Results of predictions on the test set. a, Predictions accuracy as a function of time and Mw. For each pixel in the image, accuracy is calculated as the number of successful predictions divided by the total number of samples. A prediction is defined as successful if the distance with its corresponding label is within ±0.4 magnitude units. Dashed lines indicate the average values of the true Mw(t) for events with different final magnitudes. b, As in a, but showing the average residuals (|Mw[true] − Mw[pred]|) for each pixel. c, Probability density of Mw predictions for all the events in the test set with true final Mw of 9 ± 0.05. The solid red line is the mode of the distribution. The red dashed lines bound the 25th–95th percentile range. The blue lines are the median (solid) and the 5th–95th percentile range (dashed) of the labels.

Source data

PEGSNet can track the moment released by earthquakes with final Mw above 8.6 with good accuracy (above 90%, Fig. 2a) and low errors (Mw error below 0.25, Fig. 2b), starting at about 40 s after origin time. For earthquakes with final Mw between 8.2 and 8.6, early tracking of the moment release is more difficult and only the final Mw can be estimated (with accuracy between 60% and 70% and errors above 0.25) after 150 s from origin time. Any predicted Mw below 8.2 is poorly constrained by the data and we place a conservative lower limit on PEGSNet sensitivity to Mw at 8.3. However, this limit depends on the noise amplitudes across the seismic network. Under favourable noise conditions (standard deviation of the noise for the whole seismic network below around 0.5 nm s−2), it can be reduced to about 7.9 or 8.0 (Extended Data Fig. 5).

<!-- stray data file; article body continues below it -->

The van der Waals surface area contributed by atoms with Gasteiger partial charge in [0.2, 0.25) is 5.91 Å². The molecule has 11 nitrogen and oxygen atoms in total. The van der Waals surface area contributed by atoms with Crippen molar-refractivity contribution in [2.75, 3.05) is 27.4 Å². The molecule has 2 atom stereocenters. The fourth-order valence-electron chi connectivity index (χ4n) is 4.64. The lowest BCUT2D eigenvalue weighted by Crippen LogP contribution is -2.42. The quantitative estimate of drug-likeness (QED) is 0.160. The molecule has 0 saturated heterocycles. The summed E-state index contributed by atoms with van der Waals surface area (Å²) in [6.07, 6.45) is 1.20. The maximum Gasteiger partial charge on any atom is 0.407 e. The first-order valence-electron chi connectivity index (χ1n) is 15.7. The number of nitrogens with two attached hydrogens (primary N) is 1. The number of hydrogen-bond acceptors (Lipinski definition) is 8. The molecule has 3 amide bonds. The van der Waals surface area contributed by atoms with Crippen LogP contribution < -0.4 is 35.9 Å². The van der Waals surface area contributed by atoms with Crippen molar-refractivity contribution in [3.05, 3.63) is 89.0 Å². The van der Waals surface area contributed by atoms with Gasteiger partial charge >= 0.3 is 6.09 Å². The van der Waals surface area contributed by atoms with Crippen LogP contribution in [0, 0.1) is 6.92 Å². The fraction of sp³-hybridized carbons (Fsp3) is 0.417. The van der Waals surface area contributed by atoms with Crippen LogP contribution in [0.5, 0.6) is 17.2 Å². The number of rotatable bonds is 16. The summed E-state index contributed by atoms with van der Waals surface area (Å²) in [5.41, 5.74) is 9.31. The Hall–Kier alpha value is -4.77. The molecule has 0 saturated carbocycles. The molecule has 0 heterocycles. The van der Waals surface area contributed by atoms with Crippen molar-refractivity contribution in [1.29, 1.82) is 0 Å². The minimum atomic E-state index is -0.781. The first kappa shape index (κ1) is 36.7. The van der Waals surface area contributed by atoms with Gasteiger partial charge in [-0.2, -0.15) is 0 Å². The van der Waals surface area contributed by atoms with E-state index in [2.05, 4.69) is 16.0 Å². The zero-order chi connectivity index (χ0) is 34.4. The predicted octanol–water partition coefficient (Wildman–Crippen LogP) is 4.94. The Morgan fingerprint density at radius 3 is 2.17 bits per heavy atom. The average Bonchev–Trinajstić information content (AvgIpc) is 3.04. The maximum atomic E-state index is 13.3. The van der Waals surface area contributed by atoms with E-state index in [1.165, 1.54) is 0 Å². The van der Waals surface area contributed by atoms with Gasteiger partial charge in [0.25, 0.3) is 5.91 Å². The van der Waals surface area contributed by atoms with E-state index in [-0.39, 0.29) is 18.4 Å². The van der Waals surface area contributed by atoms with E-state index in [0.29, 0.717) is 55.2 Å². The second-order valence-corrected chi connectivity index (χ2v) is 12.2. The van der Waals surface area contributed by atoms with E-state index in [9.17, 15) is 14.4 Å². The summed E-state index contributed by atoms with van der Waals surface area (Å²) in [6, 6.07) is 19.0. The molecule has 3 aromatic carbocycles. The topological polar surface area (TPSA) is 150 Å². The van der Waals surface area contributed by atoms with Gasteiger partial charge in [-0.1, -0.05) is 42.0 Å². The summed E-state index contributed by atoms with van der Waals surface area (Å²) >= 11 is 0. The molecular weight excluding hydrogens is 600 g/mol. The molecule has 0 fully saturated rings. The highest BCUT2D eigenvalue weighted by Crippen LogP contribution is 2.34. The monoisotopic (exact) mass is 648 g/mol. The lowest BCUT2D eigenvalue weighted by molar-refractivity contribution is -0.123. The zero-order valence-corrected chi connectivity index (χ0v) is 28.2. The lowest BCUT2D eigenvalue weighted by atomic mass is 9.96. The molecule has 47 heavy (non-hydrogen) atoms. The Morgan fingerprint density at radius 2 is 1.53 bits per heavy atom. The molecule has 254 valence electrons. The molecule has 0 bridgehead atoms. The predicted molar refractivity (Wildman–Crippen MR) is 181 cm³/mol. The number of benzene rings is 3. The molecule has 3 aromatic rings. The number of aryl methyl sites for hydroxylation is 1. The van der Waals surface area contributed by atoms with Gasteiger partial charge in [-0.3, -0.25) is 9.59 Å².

To examine the time-dependent performance of PEGSNet more closely, Fig. 2c shows all the predictions (on the test set) associated with events with a final Mw of 9.0 ± 0.05. In the first 30–40 s after origin, predictions are strongly underestimated. This arises from a combination of two effects: the lack of sensitivity below 8.3 (in the first 30–40 s after origin the current magnitude is below 8.3 in our STF database) and the fact that, at stations located close to the source, P-waves can mask PEGS, owing to their small time separation. A test performed on noise-free synthetics shows that at least 15 s after origin are needed by the model to reliably predict Mw (Extended Data Fig. 6). Starting at about 40 s (when the true Mw is generally above 8.2 in our STF database), PEGSNet can track the evolution of the moment release instantaneously, that is, without time shift between estimated and true Mw(t), as indicated by the mode of the distribution of the predictions. Our results show that PEGSNet can exploit the key features of PEGS: (1) PEGS sensitivity to magnitude for large earthquakes allows the model to distinguish, for example, between an Mw = 8 and an Mw = 9 earthquake and (2) the information about Mw is effectively propagated at the speed of light, which results in instantaneous tracking of the moment release, from about 40 s into the rupture until its end. Although P-wave triggering is needed at each station, the instantaneous information about the source carried by PEGS is readily available in the data that precede P-wave arrivals. This allows PEGSNet to estimate Mw(t) with zero delay once the magnitude exceeds approximately 8.3.

Playback of the Tohoku-Oki earthquake